CEON WoS Impact Factor: A new-old indicator for SCIndeks non-WoS-indexed journals

In the 2016 edition of the Journal Bibliometric Report (JBR), CEON/CEES has introduced, among other innovations, two new impact indicators: CEON WoS Impact Factor 2 and CEON WoS Impact Factor 5 [1]. The new indicators are calculated and displayed for all journals indexed in SCIndeks. For the journals indexed in the Web of Science (WoS), the values of these indicators are taken from the Journal Citation Reports (JCR). For the other journals, they are calculated based on citations found in the Web of Science and the number of papers published in SCIndeks journals over the past two/five years.


CEON WoS Impact Factor 2 and CEON WoS Impact Factor 5 are calculated according to the same formula as the corresponding indicators in JCR, due to which they are fully compatible with the 'official' Impact Factor published by the JCR. However, it should be highlighted that the compatibility applies only to the JCR Impact Factor without Journal Self Cites.

Journal Citation Reports

It is a well-known fact that the citations of journal articles are tracked by WoS, both for WoS-indexed journals and those not indexed in this database. The only difference is that in the latter case, citations cannot be linked with the cited papers (as they are not available in WoS), which would ensure a greater accuracy of citation counts. However, though the citations from the non-WoS-indexed journals may be incorrect, primarily due to incorrectly cited journal titles, they can still be counted. Moreover, they can be accurately identified if the user knows all versions of the tracked journal’s title (abbreviated, commonly used, etc.

The main purpose of the new indicators is to enable journals aspiring to merit inclusion in WoS to compare their performance with other journals in relevant subject areas already indexed in this database. A too low CEON WoS IF compared to the lowest-ranking journals in a relevant subject area should be a sufficient reason for the editorial board to postpone the application until the citation counts in WoS are improved. Conversely, fairly high IFs have been successfully used by some Serbian journals to support their WoS applications. It is also advisable to use this argument when applying for indexing in Scopus or other, subject-based bibliographic databases. The CEON WoS IF has in important role in the CEON/CEES JBR, where it is used when assigning journals to the category National Journal of International Significance (M24).

The IF calculated using this methodology is referred to in the literature as the ‘unofficial IF’, as opposed to the ‘legitimate IF’, or the ‘official IF’ published by in the Journal Citation Reports [2]. The unofficial IF is unjustifiably identified with ‘fake IFs’, produced by a growing number of false evaluators. Impact factors are sometimes calculated by journal editorial boards and published on journal pages with the aim of gaining authors’ trust. However, this practice is not perceived as appropriate and trustworthy due to the apparent conflict of interest.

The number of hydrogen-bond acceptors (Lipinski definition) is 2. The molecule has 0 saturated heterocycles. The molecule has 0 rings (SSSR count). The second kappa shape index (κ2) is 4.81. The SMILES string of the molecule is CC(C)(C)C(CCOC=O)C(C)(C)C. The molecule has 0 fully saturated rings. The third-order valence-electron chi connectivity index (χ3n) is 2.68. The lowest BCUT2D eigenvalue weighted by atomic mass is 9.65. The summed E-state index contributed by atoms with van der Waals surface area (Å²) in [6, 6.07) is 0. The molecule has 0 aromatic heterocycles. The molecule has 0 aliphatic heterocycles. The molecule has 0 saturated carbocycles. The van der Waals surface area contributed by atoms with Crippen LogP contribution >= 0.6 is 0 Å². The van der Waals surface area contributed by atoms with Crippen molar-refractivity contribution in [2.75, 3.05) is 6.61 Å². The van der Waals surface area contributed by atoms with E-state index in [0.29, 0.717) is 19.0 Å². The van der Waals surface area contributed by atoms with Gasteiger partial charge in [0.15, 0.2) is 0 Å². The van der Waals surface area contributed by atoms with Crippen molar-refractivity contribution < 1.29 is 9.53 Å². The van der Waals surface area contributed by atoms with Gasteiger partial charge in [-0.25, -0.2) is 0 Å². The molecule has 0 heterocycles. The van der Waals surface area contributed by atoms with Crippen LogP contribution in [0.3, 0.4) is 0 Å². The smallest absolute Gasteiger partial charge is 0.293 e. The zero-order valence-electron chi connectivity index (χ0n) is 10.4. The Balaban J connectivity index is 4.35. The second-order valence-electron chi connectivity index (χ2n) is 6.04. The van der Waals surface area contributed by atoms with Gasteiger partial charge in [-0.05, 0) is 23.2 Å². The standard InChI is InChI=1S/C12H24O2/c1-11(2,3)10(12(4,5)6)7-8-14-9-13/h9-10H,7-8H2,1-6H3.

This by no means applies to the CEON WoS IF, for several reasons:

  • as opposed to fake IFs, usually generated using non-transparent procedures or relying on citation counts in disputable databases, e.g. Google Scholar, CEON WoS IF is calculated based on the data provided by WoS, using the same formula as the ‘official’, i.e. WoS/JCR IF;
  • it is calculated by an independent evaluation agency bound to professional and unbiased practices by the membership in the Committee on Publication Ethics (COPE);
  • the calculated values are published annually and are subject to crosschecking;
  • the calculation uses the number of works (the numerator) counted in a public database (SCIndeks) that relies on the same definition of citable articles, and the number of citations (denominator) is determined based on the same corpus of citations (WoS);
  • WoS citations are counted with an even greater accuracy than in JCR thanks to the described procedure, which enables CEON/CEES to identify the citations beyond the radar of JCR analysts.

For all these reasons, CEON WoS IF is displayed not only in JBR but also in SCIndeks. It is also recommended to journals to display it on their pages, always accompanied with a note saying that the indicator is calculated by CEON/CEES, as a data aggregator and an independent evaluation agency. When displaying this indicator, it is advisable to accompany it with the SCIndeks IF, which is calculated based on the sum of citations in SCIndeks and WoS, where the WoS citations are weighted according to a special formula. Presenting both indicators is an equally legitimate way of promoting a journal. CEON/CEES by no means considers this a mandatory practice and it is up to journal editorial boards to decide whether this type of information improves the desired public image of the journals.


  1. CEON/CEES. (2003-2016) Pomoć: Pokazatelji uticajnosti, Bibliometrijski izveštaj o časopisima, preuzeto sa: [accessed 24 January 2018].
  2. Dadkhah, M., Borchardt, G., Lagzian, M., & Bianciardi, G. (2017). Academic Journals Plagued by Bogus Impact Factors. Publishing Research Quarterly, 33 (2), pp. 183-187,



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